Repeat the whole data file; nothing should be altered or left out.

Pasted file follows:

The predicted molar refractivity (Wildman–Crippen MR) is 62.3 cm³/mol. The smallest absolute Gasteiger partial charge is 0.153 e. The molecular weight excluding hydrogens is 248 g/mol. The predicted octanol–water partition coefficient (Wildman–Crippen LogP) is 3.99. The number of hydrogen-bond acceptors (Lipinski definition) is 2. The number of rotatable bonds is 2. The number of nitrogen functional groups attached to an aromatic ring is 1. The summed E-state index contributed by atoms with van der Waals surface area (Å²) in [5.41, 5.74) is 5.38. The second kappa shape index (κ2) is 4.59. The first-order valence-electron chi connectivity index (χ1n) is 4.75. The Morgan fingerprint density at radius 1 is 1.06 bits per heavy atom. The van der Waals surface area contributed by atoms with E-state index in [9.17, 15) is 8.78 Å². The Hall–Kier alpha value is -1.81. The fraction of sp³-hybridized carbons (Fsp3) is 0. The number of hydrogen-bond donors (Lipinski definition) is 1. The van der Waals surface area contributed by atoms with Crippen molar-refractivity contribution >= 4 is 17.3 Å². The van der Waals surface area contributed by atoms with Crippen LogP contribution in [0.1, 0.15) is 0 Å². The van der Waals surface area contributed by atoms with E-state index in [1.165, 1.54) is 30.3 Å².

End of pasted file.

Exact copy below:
The predicted molar refractivity (Wildman–Crippen MR) is 62.3 cm³/mol. The smallest absolute Gasteiger partial charge is 0.153 e. The molecular weight excluding hydrogens is 248 g/mol. The predicted octanol–water partition coefficient (Wildman–Crippen LogP) is 3.99. The number of hydrogen-bond acceptors (Lipinski definition) is 2. The number of rotatable bonds is 2. The number of nitrogen functional groups attached to an aromatic ring is 1. The summed E-state index contributed by atoms with van der Waals surface area (Å²) in [5.41, 5.74) is 5.38. The second kappa shape index (κ2) is 4.59. The first-order valence-electron chi connectivity index (χ1n) is 4.75. The Morgan fingerprint density at radius 1 is 1.06 bits per heavy atom. The van der Waals surface area contributed by atoms with E-state index in [9.17, 15) is 8.78 Å². The Hall–Kier alpha value is -1.81. The fraction of sp³-hybridized carbons (Fsp3) is 0. The number of hydrogen-bond donors (Lipinski definition) is 1. The van der Waals surface area contributed by atoms with Crippen molar-refractivity contribution >= 4 is 17.3 Å². The van der Waals surface area contributed by atoms with Crippen LogP contribution in [0.1, 0.15) is 0 Å². The van der Waals surface area contributed by atoms with E-state index in [1.165, 1.54) is 30.3 Å².